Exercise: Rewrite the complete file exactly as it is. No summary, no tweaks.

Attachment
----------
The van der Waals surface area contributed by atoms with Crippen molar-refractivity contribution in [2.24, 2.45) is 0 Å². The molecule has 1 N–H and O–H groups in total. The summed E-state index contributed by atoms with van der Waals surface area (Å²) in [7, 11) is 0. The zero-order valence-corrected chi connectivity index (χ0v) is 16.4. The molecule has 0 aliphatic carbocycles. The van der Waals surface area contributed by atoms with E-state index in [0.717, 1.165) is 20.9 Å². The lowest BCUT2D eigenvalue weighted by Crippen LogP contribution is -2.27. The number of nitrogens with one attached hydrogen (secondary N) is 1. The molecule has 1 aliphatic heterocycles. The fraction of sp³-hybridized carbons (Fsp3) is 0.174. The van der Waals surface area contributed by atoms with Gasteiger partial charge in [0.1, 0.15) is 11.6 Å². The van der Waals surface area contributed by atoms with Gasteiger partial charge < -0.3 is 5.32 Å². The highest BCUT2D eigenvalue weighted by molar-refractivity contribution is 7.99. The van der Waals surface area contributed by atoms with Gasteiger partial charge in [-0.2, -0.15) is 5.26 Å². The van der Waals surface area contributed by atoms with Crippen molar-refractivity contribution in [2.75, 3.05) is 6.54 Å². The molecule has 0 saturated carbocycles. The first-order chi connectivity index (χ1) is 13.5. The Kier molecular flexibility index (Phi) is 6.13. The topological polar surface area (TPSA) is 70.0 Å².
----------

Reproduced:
The van der Waals surface area contributed by atoms with Crippen molar-refractivity contribution in [2.24, 2.45) is 0 Å². The molecule has 1 N–H and O–H groups in total. The summed E-state index contributed by atoms with van der Waals surface area (Å²) in [7, 11) is 0. The zero-order valence-corrected chi connectivity index (χ0v) is 16.4. The molecule has 0 aliphatic carbocycles. The van der Waals surface area contributed by atoms with E-state index in [0.717, 1.165) is 20.9 Å². The lowest BCUT2D eigenvalue weighted by Crippen LogP contribution is -2.27. The number of nitrogens with one attached hydrogen (secondary N) is 1. The molecule has 1 aliphatic heterocycles. The fraction of sp³-hybridized carbons (Fsp3) is 0.174. The van der Waals surface area contributed by atoms with Gasteiger partial charge in [0.1, 0.15) is 11.6 Å². The van der Waals surface area contributed by atoms with Gasteiger partial charge < -0.3 is 5.32 Å². The highest BCUT2D eigenvalue weighted by molar-refractivity contribution is 7.99. The van der Waals surface area contributed by atoms with Gasteiger partial charge in [-0.2, -0.15) is 5.26 Å². The van der Waals surface area contributed by atoms with Crippen molar-refractivity contribution in [2.75, 3.05) is 6.54 Å². The molecule has 0 saturated carbocycles. The first-order chi connectivity index (χ1) is 13.5. The Kier molecular flexibility index (Phi) is 6.13. The topological polar surface area (TPSA) is 70.0 Å².